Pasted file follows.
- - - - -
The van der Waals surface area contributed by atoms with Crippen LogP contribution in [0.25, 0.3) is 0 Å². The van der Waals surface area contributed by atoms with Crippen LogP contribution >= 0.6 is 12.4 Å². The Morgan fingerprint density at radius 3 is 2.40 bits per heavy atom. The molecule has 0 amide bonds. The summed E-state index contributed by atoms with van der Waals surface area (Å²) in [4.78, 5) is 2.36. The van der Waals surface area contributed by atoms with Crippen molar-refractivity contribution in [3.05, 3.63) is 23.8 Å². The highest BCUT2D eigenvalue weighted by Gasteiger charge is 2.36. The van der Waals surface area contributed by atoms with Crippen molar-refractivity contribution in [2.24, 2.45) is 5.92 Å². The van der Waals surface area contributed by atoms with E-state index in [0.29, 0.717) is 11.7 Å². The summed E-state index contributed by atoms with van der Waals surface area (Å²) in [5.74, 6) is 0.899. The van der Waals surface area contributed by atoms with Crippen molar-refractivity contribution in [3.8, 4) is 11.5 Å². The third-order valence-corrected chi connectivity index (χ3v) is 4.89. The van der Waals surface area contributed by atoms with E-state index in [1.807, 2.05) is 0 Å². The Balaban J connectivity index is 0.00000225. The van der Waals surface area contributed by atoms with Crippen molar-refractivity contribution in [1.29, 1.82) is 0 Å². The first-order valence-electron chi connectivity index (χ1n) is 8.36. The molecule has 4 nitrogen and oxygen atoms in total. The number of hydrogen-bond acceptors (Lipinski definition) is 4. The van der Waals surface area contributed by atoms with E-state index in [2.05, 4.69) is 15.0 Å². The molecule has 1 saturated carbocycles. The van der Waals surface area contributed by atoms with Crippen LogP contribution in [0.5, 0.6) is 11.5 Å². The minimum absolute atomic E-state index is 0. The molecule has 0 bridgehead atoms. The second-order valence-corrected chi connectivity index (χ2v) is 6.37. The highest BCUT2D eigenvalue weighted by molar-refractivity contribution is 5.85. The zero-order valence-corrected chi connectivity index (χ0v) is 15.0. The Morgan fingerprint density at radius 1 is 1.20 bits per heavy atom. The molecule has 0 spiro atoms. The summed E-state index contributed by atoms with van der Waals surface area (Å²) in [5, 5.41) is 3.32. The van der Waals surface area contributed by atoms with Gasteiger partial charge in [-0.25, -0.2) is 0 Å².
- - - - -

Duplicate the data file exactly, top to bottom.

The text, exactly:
The van der Waals surface area contributed by atoms with Crippen LogP contribution in [0.25, 0.3) is 0 Å². The van der Waals surface area contributed by atoms with Crippen LogP contribution >= 0.6 is 12.4 Å². The Morgan fingerprint density at radius 3 is 2.40 bits per heavy atom. The molecule has 0 amide bonds. The summed E-state index contributed by atoms with van der Waals surface area (Å²) in [4.78, 5) is 2.36. The van der Waals surface area contributed by atoms with Crippen molar-refractivity contribution in [3.05, 3.63) is 23.8 Å². The highest BCUT2D eigenvalue weighted by Gasteiger charge is 2.36. The van der Waals surface area contributed by atoms with Crippen molar-refractivity contribution in [2.24, 2.45) is 5.92 Å². The van der Waals surface area contributed by atoms with E-state index in [0.29, 0.717) is 11.7 Å². The summed E-state index contributed by atoms with van der Waals surface area (Å²) in [5.74, 6) is 0.899. The van der Waals surface area contributed by atoms with Crippen molar-refractivity contribution in [3.8, 4) is 11.5 Å². The third-order valence-corrected chi connectivity index (χ3v) is 4.89. The van der Waals surface area contributed by atoms with E-state index in [1.807, 2.05) is 0 Å². The Balaban J connectivity index is 0.00000225. The van der Waals surface area contributed by atoms with Crippen molar-refractivity contribution in [1.29, 1.82) is 0 Å². The first-order valence-electron chi connectivity index (χ1n) is 8.36. The molecule has 4 nitrogen and oxygen atoms in total. The number of hydrogen-bond acceptors (Lipinski definition) is 4. The van der Waals surface area contributed by atoms with E-state index in [2.05, 4.69) is 15.0 Å². The molecule has 1 saturated carbocycles. The van der Waals surface area contributed by atoms with Crippen LogP contribution in [0.5, 0.6) is 11.5 Å². The minimum absolute atomic E-state index is 0. The molecule has 0 bridgehead atoms. The second-order valence-corrected chi connectivity index (χ2v) is 6.37. The highest BCUT2D eigenvalue weighted by molar-refractivity contribution is 5.85. The zero-order valence-corrected chi connectivity index (χ0v) is 15.0. The Morgan fingerprint density at radius 1 is 1.20 bits per heavy atom. The molecule has 0 spiro atoms. The summed E-state index contributed by atoms with van der Waals surface area (Å²) in [5, 5.41) is 3.32. The van der Waals surface area contributed by atoms with Gasteiger partial charge in [-0.25, -0.2) is 0 Å².